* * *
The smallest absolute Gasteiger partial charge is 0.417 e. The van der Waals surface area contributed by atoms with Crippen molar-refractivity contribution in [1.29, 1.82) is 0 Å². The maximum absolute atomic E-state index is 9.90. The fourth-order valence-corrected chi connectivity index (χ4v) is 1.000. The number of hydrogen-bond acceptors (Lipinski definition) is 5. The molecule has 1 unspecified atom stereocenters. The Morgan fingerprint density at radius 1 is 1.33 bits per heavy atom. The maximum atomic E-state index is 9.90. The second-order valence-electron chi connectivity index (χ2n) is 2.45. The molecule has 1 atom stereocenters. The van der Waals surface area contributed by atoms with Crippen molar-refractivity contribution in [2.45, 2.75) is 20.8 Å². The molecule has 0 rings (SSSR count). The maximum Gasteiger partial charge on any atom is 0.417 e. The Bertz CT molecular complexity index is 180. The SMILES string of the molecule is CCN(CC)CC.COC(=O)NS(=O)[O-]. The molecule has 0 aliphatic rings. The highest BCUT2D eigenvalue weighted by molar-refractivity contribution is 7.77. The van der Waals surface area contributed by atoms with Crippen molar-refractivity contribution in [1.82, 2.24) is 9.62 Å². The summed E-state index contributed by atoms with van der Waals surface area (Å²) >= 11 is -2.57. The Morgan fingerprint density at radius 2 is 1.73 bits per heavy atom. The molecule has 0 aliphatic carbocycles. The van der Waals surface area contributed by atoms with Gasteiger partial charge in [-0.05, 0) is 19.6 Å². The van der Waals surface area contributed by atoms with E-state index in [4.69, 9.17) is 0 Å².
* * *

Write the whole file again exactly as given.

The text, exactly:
The smallest absolute Gasteiger partial charge is 0.417 e. The van der Waals surface area contributed by atoms with Crippen molar-refractivity contribution in [1.29, 1.82) is 0 Å². The maximum absolute atomic E-state index is 9.90. The fourth-order valence-corrected chi connectivity index (χ4v) is 1.000. The number of hydrogen-bond acceptors (Lipinski definition) is 5. The molecule has 1 unspecified atom stereocenters. The Morgan fingerprint density at radius 1 is 1.33 bits per heavy atom. The maximum atomic E-state index is 9.90. The second-order valence-electron chi connectivity index (χ2n) is 2.45. The molecule has 1 atom stereocenters. The van der Waals surface area contributed by atoms with Crippen molar-refractivity contribution in [2.45, 2.75) is 20.8 Å². The molecule has 0 rings (SSSR count). The maximum Gasteiger partial charge on any atom is 0.417 e. The Bertz CT molecular complexity index is 180. The SMILES string of the molecule is CCN(CC)CC.COC(=O)NS(=O)[O-]. The molecule has 0 aliphatic rings. The highest BCUT2D eigenvalue weighted by molar-refractivity contribution is 7.77. The van der Waals surface area contributed by atoms with Crippen molar-refractivity contribution in [1.82, 2.24) is 9.62 Å². The summed E-state index contributed by atoms with van der Waals surface area (Å²) >= 11 is -2.57. The Morgan fingerprint density at radius 2 is 1.73 bits per heavy atom. The molecule has 0 aliphatic carbocycles. The van der Waals surface area contributed by atoms with Gasteiger partial charge in [-0.05, 0) is 19.6 Å². The van der Waals surface area contributed by atoms with E-state index in [4.69, 9.17) is 0 Å².